Aesthetic Quality and the Heuristic MysticSo ... the last few days have been filled with UI evaluation and I always find myself considering aesthetic considerations during either lab inquiries or heuristic evaluation.
But heuristic evaluation in UI development, say as described by Nielsen and Molich [A], has a difficult time explaining the interplay between emotion, intellectuality, and visceral experience when evaluating user experience.
I suppose this is, in part, because it's difficult to apply quantitative reasoning and engineering practice to an aesthetic quality. But it's also because heuristics necessarily limit the approach to an interface directly through sensory feedback. Aesthetic determination, on the other hand, falls outside of traditional HCI practice because evaluating the responses that constitute the pervading aesthetic quality of an experience may not easily be directly perceived or communicated.
Bringing aesthetics into a discussion of UI development is dicey. Could any quality be more subjective than the aesthetic? But many already consider it important to consider the motivation a user has for making use of a program or interface, so why would we not consider experiential factors based on aesthetics?
Simply put, a user may intend to experience activity they perform in a program, in part, because of how it behaves or looks. This is a concept already familiar to game developers, but has not been given much attention in interfaces where interacting with a system is part of a work activity. But for some old-school aesthetic theorists like J. Dewey [B], work can at times be described as play that has found embodiment in actual things. Work can actually involve pleasure. (Hey...you know play activity need not actually be a will-o-the-wisp endeavor either, i.e. therapeutic play, etc.)
When application developers (and some users) complain about HCI heuristics (particularly Nielsen's), they often complain that the resulting usable site is not fun, not pretty, not human in some fundamental way and they may be addressing this aesthetic disconnect which a heuristics approach does not currently bridge. Though difficult to assess, aesthetic considerations are important in usability evaluation because designers have an opportunity and responsibility to arrange experiences that engage the user (i.e. making an ancilliary feature obvious without pulling focus from a work area) and bring meaning to their interaction.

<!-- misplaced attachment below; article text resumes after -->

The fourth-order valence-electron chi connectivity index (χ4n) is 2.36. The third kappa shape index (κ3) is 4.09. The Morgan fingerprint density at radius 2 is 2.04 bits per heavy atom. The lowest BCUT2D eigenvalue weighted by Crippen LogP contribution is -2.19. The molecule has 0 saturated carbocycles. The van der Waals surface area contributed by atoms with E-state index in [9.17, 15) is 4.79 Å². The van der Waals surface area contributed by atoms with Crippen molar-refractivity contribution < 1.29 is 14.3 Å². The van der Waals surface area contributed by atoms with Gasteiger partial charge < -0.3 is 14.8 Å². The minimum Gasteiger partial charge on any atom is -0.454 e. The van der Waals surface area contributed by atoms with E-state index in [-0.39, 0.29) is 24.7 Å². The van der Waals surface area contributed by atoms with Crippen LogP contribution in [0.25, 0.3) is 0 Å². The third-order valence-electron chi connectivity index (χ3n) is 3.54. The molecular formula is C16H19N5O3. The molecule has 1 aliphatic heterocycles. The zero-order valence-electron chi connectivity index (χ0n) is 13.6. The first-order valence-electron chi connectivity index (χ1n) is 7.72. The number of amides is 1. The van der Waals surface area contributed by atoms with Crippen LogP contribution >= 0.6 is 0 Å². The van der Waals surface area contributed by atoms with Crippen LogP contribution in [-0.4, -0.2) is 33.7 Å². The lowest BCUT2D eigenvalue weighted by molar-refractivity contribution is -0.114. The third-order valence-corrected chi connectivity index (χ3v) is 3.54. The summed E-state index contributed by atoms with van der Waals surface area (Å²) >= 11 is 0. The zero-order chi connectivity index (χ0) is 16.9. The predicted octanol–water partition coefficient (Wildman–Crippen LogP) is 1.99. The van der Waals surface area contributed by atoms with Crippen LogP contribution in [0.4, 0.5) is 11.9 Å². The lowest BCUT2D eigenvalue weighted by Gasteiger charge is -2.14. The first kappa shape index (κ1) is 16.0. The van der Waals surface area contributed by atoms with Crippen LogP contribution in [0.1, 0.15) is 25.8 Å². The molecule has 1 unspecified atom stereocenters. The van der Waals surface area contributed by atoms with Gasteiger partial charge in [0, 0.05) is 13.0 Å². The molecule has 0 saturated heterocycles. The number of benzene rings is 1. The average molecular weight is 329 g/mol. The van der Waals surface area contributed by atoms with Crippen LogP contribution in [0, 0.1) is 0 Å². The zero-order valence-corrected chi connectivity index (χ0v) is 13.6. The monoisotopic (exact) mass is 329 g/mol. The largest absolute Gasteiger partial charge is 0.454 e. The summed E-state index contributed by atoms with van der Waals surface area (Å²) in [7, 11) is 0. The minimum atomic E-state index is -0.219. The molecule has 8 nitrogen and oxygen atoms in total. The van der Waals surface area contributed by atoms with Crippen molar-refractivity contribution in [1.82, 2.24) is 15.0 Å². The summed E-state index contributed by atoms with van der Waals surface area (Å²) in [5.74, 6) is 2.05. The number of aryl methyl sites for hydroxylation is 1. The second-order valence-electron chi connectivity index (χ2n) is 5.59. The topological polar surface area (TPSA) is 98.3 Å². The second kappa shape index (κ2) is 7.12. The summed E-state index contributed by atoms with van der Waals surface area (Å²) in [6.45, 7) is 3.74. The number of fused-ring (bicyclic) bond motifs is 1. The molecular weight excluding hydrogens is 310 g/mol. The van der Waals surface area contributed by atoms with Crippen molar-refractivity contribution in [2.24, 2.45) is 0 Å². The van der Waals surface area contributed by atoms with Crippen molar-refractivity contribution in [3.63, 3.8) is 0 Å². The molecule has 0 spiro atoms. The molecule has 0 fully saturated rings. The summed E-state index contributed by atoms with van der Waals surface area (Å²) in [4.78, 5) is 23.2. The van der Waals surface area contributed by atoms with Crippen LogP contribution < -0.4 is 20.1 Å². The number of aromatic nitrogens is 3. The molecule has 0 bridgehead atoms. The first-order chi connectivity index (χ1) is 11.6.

Though difficult, it's possible to create a process for aesthetic evaluation when crafting the user experience. For example, a process could include an evaluation of how important aesthetic impressions can be conveyed in objects that embody certain sensory knowledge. (Perhaps some of the backlash against Apple's previous introduction of a brushed metal interface might have been because of the traditional mapping in American socio-cultural contexts of brushed metal to cold, hard, sharp, and dangerous objects.)
Aesthetics is an accepted dimension of the user experience, and as such it seems detrimental to separate communcation between user and system from the aesthetic context in which it occurs. At first, addressing these qualities may seem daunting, but artists seem to process these challenges consistently, so why not HCI professionals?
One reason might be that it's goddamed difficult.
Nielsen, J., & Molich, R. (1990). Heuristic evaluation of user interfaces. Paper presented at the ACM CHI'90 Conference on Human Factors in Computing Systems, Seattle, WA.
Dewey, J (1958). Art as Experience, Capricorn